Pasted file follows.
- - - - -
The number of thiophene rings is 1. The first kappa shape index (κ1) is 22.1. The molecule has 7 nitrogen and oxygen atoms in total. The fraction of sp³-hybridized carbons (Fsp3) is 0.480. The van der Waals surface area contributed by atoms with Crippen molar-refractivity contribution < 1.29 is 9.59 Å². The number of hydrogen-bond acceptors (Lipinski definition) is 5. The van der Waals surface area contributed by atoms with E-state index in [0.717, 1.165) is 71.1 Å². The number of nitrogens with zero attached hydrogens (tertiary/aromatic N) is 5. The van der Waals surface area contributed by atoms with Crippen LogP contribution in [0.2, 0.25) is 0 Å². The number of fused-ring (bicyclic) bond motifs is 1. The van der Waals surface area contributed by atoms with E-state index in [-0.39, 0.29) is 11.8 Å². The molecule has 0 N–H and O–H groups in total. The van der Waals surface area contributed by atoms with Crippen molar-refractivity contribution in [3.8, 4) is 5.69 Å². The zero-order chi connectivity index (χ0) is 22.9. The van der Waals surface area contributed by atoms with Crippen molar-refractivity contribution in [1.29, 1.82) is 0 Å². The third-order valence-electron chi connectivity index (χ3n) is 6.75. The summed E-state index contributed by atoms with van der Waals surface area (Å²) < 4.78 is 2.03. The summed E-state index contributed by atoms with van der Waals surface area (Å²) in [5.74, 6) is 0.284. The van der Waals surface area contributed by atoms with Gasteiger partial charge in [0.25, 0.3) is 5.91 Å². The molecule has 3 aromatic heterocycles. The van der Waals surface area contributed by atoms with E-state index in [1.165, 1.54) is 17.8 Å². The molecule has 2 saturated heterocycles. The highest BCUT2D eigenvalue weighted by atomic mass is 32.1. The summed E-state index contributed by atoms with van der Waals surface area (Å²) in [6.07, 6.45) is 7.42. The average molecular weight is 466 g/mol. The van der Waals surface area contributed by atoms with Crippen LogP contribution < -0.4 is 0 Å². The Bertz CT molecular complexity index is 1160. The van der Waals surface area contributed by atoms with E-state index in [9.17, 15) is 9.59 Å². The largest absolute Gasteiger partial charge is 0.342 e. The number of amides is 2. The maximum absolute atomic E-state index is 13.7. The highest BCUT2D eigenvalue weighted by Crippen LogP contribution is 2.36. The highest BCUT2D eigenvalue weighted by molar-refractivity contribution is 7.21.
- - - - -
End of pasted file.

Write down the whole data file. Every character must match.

The number of thiophene rings is 1. The first kappa shape index (κ1) is 22.1. The molecule has 7 nitrogen and oxygen atoms in total. The fraction of sp³-hybridized carbons (Fsp3) is 0.480. The van der Waals surface area contributed by atoms with Crippen molar-refractivity contribution < 1.29 is 9.59 Å². The number of hydrogen-bond acceptors (Lipinski definition) is 5. The van der Waals surface area contributed by atoms with E-state index in [0.717, 1.165) is 71.1 Å². The number of nitrogens with zero attached hydrogens (tertiary/aromatic N) is 5. The van der Waals surface area contributed by atoms with Crippen LogP contribution in [0.2, 0.25) is 0 Å². The number of fused-ring (bicyclic) bond motifs is 1. The van der Waals surface area contributed by atoms with E-state index in [-0.39, 0.29) is 11.8 Å². The molecule has 0 N–H and O–H groups in total. The van der Waals surface area contributed by atoms with Crippen molar-refractivity contribution in [3.8, 4) is 5.69 Å². The zero-order chi connectivity index (χ0) is 22.9. The van der Waals surface area contributed by atoms with Crippen molar-refractivity contribution in [1.29, 1.82) is 0 Å². The third-order valence-electron chi connectivity index (χ3n) is 6.75. The summed E-state index contributed by atoms with van der Waals surface area (Å²) < 4.78 is 2.03. The summed E-state index contributed by atoms with van der Waals surface area (Å²) in [5.74, 6) is 0.284. The van der Waals surface area contributed by atoms with Gasteiger partial charge in [0.25, 0.3) is 5.91 Å². The molecule has 3 aromatic heterocycles. The van der Waals surface area contributed by atoms with E-state index in [1.165, 1.54) is 17.8 Å². The molecule has 2 saturated heterocycles. The highest BCUT2D eigenvalue weighted by atomic mass is 32.1. The summed E-state index contributed by atoms with van der Waals surface area (Å²) in [6.07, 6.45) is 7.42. The average molecular weight is 466 g/mol. The van der Waals surface area contributed by atoms with Crippen LogP contribution < -0.4 is 0 Å². The Bertz CT molecular complexity index is 1160. The van der Waals surface area contributed by atoms with E-state index in [9.17, 15) is 9.59 Å². The largest absolute Gasteiger partial charge is 0.342 e. The number of amides is 2. The maximum absolute atomic E-state index is 13.7. The highest BCUT2D eigenvalue weighted by Crippen LogP contribution is 2.36. The highest BCUT2D eigenvalue weighted by molar-refractivity contribution is 7.21.